Only a few weeks ago, I had the pleasure of working in the field with a good friend and respected colleague of mine, Michael Wharton. Together we collaborated on a dressage horse that neither of us had ever worked on previously. We decided to try him for the first time in the EasyShoe Flex (size 4, heart bar with side clips, to be exact).
On this particular day, as Mike and I worked side by side to help this horse, I realized that all along he has helped remind me of the true meaning of our profession.
Rewind to years ago when Mike and I first met. I was sporting a hat printed with my business name, No Anvil LLC. Already a highly accomplished horseshoer and naturally proud of his profession, Mike wanted to know exactly who I thought I was to be wearing such an offensive piece of apparel. No anvil? I’d better be prepared to offer a good explanation. So I did, and to my surprise, Mike listened with an open mind. His top priority was not in proving anyone right or wrong, but rather to do the best he could by the horses he shod.
Since then, Mike has continued to be regarded as one of the most respected sport-horse farriers in our industry, as well as a true professional in glue-on shoeing.
Regardless of the fact that both Mike and I have been under horses for longer than most farriers today have been alive, we make a conscious effort to consistently collaborate and learn from one another. Most recently, I introduced him to the benefits of utilizing the Easyshoe Flex in the dressage industry. While I showed him how to get an ideal fit, he supervised me to make sure I didn’t drive any weeny nails in the process. We voiced our opinions from a place of trust and mutual respect, and the end result was a happy horse.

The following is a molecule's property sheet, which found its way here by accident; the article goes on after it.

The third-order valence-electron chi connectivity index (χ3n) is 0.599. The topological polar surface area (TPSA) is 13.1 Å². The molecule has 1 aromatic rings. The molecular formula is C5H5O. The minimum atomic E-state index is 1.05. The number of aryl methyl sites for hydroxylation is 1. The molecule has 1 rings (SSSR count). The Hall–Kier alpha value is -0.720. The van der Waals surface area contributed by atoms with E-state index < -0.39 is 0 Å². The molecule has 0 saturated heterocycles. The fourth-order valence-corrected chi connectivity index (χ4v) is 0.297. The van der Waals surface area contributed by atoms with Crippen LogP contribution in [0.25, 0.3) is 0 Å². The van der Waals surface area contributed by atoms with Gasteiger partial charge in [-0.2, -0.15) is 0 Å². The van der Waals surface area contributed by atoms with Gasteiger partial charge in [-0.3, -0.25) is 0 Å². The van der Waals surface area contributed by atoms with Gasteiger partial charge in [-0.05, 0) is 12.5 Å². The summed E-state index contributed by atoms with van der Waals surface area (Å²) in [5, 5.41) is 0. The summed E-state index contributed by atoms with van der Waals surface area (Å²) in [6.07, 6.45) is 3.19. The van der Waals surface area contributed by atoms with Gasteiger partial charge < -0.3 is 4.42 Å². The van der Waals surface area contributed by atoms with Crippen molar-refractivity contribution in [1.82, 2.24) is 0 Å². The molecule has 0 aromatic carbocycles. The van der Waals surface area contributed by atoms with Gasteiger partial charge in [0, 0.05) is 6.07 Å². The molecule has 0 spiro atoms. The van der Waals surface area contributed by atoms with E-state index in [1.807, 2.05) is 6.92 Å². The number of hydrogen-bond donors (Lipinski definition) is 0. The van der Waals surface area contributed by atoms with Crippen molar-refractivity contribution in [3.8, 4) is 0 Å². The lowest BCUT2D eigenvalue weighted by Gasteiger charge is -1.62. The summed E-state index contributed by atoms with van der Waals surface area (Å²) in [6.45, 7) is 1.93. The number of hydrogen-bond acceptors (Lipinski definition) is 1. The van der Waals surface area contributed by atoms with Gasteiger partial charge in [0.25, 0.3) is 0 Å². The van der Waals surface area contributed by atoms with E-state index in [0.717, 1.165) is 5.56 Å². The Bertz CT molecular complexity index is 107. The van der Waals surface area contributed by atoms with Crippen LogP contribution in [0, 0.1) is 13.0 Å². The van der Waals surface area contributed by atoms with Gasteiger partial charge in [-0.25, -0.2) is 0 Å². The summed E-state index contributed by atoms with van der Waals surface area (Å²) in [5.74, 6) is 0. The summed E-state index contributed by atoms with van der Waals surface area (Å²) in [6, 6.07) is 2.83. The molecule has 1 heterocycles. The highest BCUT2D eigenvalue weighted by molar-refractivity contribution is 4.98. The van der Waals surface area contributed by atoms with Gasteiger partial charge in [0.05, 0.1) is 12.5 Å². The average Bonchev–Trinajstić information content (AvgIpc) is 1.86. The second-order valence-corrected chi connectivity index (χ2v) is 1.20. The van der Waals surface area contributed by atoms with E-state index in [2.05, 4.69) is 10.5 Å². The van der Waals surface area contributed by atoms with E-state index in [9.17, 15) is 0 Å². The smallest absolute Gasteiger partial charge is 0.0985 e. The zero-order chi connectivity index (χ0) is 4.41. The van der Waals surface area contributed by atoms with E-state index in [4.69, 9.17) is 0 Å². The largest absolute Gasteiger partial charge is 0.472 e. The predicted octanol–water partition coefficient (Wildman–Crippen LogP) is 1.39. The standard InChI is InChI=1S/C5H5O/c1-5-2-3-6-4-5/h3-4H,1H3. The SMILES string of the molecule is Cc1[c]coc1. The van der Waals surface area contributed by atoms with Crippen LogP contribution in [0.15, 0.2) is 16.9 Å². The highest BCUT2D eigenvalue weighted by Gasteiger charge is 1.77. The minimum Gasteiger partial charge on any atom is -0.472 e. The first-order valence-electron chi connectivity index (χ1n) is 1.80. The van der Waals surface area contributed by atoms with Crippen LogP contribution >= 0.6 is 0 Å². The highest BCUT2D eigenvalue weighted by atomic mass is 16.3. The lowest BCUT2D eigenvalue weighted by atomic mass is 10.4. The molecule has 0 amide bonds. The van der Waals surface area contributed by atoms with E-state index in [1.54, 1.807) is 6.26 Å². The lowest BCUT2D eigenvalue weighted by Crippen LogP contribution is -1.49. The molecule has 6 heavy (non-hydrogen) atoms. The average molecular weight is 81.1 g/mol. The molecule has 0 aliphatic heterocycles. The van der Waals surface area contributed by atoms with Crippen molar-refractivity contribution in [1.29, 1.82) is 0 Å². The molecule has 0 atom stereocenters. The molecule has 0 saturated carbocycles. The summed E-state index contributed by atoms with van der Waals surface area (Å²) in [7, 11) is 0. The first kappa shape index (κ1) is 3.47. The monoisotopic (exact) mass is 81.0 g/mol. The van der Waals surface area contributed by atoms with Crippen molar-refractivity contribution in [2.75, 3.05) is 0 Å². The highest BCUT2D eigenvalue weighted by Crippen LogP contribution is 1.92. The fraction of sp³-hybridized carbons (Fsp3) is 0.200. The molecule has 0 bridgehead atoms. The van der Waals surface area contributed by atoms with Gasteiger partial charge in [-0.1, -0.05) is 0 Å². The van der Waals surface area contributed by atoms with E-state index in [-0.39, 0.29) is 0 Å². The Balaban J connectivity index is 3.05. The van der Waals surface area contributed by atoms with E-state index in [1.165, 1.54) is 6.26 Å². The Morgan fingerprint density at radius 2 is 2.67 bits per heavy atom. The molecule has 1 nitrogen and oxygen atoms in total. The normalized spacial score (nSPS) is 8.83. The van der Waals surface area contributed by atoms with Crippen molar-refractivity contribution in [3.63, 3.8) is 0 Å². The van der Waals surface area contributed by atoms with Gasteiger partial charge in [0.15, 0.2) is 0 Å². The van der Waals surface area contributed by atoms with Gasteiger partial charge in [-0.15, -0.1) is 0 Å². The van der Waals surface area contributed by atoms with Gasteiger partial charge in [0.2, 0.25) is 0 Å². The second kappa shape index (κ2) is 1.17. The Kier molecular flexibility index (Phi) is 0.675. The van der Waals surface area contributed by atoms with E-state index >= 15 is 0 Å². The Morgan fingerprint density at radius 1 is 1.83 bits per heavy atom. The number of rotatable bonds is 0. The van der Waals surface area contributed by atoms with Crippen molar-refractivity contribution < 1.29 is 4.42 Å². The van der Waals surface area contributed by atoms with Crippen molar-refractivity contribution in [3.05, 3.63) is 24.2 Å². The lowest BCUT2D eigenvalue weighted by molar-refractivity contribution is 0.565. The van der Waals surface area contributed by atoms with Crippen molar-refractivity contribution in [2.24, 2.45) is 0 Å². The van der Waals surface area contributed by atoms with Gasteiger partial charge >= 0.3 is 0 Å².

At the end of the day, what we have come to know for sure is that when we assume the role of a farrier, we become an integral part of something much larger than ourselves.
We make the choice, consciously or unconsciously, to create a life of service to the health of the horse.
With that choice, we also take on the responsibility to develop ourselves and to continually lean into new knowledge so that we can better serve the horses in our care. Why? Ultimately, this profession is more important than ego. This title is more than the accolades and recognition we receive for our efforts, and far more than the revenue we earn from the businesses we build surrounding it. It is more important than our self-image, reputation, or status. In fact, time has taught us that it has little to do with any of those things.
Instead, what we know for sure is that being a successful horseshoer has everything to do with what you don’t know. If you don’t know how to apply a particular shoe or how to handle a particular case, what makes you a true farrier is not in having the right answer, but in being open-minded enough to listen to and act on what the horse needs.
If serving the horse with the very best you have to offer becomes your ultimate goal, you’ll soon realize that everything else is just top dressing.
So my challenge to you this month is to learn something new through collaboration. Trust me. Your horses and your clients will thank you for it.